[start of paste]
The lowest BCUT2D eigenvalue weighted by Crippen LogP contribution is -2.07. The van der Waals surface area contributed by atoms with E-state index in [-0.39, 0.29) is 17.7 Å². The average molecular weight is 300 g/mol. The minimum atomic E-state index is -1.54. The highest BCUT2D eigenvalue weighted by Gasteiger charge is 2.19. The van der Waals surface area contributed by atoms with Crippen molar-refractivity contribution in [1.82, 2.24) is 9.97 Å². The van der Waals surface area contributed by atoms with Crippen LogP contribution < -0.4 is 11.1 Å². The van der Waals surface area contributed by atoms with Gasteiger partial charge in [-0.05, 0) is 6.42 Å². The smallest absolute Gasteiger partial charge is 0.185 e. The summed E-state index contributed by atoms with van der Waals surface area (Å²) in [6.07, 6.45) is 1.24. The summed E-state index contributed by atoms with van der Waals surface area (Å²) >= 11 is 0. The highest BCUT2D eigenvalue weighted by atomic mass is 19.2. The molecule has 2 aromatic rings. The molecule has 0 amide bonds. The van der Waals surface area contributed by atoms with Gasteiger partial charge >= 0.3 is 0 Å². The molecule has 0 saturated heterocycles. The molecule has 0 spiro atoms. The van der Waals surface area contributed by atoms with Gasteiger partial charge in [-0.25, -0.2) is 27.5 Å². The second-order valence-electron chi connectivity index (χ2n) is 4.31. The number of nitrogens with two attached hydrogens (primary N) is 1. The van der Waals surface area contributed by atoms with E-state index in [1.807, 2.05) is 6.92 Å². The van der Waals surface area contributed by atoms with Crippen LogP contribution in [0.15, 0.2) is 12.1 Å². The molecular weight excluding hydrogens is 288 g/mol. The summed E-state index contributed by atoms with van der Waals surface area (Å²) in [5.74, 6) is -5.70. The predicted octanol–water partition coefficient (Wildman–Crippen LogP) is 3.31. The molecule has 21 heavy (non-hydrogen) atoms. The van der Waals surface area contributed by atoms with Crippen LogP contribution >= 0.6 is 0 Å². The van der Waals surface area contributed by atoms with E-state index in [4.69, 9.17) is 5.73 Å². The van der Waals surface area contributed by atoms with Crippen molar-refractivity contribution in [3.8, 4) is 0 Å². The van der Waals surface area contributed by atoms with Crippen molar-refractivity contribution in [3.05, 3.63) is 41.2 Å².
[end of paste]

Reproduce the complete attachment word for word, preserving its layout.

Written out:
The lowest BCUT2D eigenvalue weighted by Crippen LogP contribution is -2.07. The van der Waals surface area contributed by atoms with E-state index in [-0.39, 0.29) is 17.7 Å². The average molecular weight is 300 g/mol. The minimum atomic E-state index is -1.54. The highest BCUT2D eigenvalue weighted by Gasteiger charge is 2.19. The van der Waals surface area contributed by atoms with Crippen molar-refractivity contribution in [1.82, 2.24) is 9.97 Å². The van der Waals surface area contributed by atoms with Crippen LogP contribution < -0.4 is 11.1 Å². The van der Waals surface area contributed by atoms with Gasteiger partial charge in [-0.05, 0) is 6.42 Å². The smallest absolute Gasteiger partial charge is 0.185 e. The summed E-state index contributed by atoms with van der Waals surface area (Å²) in [6.07, 6.45) is 1.24. The summed E-state index contributed by atoms with van der Waals surface area (Å²) >= 11 is 0. The highest BCUT2D eigenvalue weighted by atomic mass is 19.2. The molecule has 2 aromatic rings. The molecule has 0 amide bonds. The van der Waals surface area contributed by atoms with Gasteiger partial charge >= 0.3 is 0 Å². The molecule has 0 saturated heterocycles. The molecule has 0 spiro atoms. The van der Waals surface area contributed by atoms with Gasteiger partial charge in [-0.25, -0.2) is 27.5 Å². The second-order valence-electron chi connectivity index (χ2n) is 4.31. The number of nitrogens with two attached hydrogens (primary N) is 1. The van der Waals surface area contributed by atoms with E-state index in [1.807, 2.05) is 6.92 Å². The van der Waals surface area contributed by atoms with Crippen LogP contribution in [0.15, 0.2) is 12.1 Å². The molecular weight excluding hydrogens is 288 g/mol. The summed E-state index contributed by atoms with van der Waals surface area (Å²) in [5.74, 6) is -5.70. The predicted octanol–water partition coefficient (Wildman–Crippen LogP) is 3.31. The molecule has 21 heavy (non-hydrogen) atoms. The van der Waals surface area contributed by atoms with Crippen LogP contribution >= 0.6 is 0 Å². The van der Waals surface area contributed by atoms with E-state index in [4.69, 9.17) is 5.73 Å². The van der Waals surface area contributed by atoms with Crippen molar-refractivity contribution in [3.8, 4) is 0 Å². The van der Waals surface area contributed by atoms with Crippen molar-refractivity contribution in [3.05, 3.63) is 41.2 Å².